Magazine article New Statesman (1996)

Dave's Warning to the Chancer

Magazine article New Statesman (1996)

Dave's Warning to the Chancer

Article excerpt

Ed Miliband's office instructed stewards on the doors of a trade union reception to bar the press. Perhaps the Labour leader feared a repeat of that unpleasantness at the Trades Union Congress conference when he was booed and hissed by the brothers and sisters. Maybe Brother Ed wanted to avoid the meeja hearing him use the daring C-word: "comrade". Or it could have been that risque joke about Nick "30 Belt Notches" Cleggover screwing the country. This column's legman heard the C-word and the gag. Both went down well, apparently.

The Hillsborough tragedy and Kelvin MacKenzie's heinous "the truth" slur on football fans remain raw in Liverpool, 22 years on. Labour MPs, freed from their fear of Rupert Murdoch, turned out in force at a "Don't buy the Sun" gig on the eve of the party's conference. My snout spied Luciana Berger, Kevin Brennan, Dave Anderson, Steve Rotherham and "Tommy Gun" Watson. Dirty-Digger-baiting Tommy Gun's status as a political celebrity was confirmed when Mick Jones, punk legend of the Clash, asked if he could be photographed with him. The MP should adopt one of the band's hit singles as his theme song: "Tommy Gun".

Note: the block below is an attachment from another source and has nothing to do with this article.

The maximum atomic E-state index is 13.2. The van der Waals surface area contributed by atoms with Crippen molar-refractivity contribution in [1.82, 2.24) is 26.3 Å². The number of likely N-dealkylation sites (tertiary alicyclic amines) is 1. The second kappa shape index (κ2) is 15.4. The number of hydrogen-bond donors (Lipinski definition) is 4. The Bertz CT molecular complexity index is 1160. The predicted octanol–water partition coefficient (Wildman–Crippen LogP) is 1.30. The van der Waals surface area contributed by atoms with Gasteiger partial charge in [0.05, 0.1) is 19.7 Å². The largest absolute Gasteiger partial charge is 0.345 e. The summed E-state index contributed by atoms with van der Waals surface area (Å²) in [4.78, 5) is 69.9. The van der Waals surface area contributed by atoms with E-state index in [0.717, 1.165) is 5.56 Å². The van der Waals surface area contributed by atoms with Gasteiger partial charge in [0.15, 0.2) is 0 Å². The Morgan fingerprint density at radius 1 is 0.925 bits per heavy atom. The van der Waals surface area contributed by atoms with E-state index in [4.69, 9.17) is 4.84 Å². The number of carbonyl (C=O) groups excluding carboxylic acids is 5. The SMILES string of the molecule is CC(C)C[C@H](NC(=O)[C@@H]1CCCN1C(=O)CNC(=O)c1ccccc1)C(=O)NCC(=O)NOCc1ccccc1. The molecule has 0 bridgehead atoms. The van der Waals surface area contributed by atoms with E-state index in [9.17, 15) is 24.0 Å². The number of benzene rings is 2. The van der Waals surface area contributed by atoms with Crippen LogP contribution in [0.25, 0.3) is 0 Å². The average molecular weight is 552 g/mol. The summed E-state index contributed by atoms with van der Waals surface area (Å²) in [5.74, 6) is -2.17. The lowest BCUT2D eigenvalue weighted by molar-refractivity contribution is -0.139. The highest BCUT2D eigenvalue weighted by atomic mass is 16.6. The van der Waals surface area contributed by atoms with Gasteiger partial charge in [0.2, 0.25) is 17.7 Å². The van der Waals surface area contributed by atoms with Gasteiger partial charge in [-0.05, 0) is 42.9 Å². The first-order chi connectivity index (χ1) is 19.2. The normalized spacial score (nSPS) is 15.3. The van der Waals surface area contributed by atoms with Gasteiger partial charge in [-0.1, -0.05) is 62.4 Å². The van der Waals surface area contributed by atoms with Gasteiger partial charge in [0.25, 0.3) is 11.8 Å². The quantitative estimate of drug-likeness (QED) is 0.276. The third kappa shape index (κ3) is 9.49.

The self-styled people's peer

Baron (Maurice) Glasman of Stoke Newington, founder of Blue Labour and temperamental guru of Miliband, is fond of regaling interviewers with how poor he was. One of this column's sources was reading such a piece while in the first-class carriage of a Virgin train from London to Liverpool, when he looked up and noticed Baron Hard-Up sitting across the aisle. …

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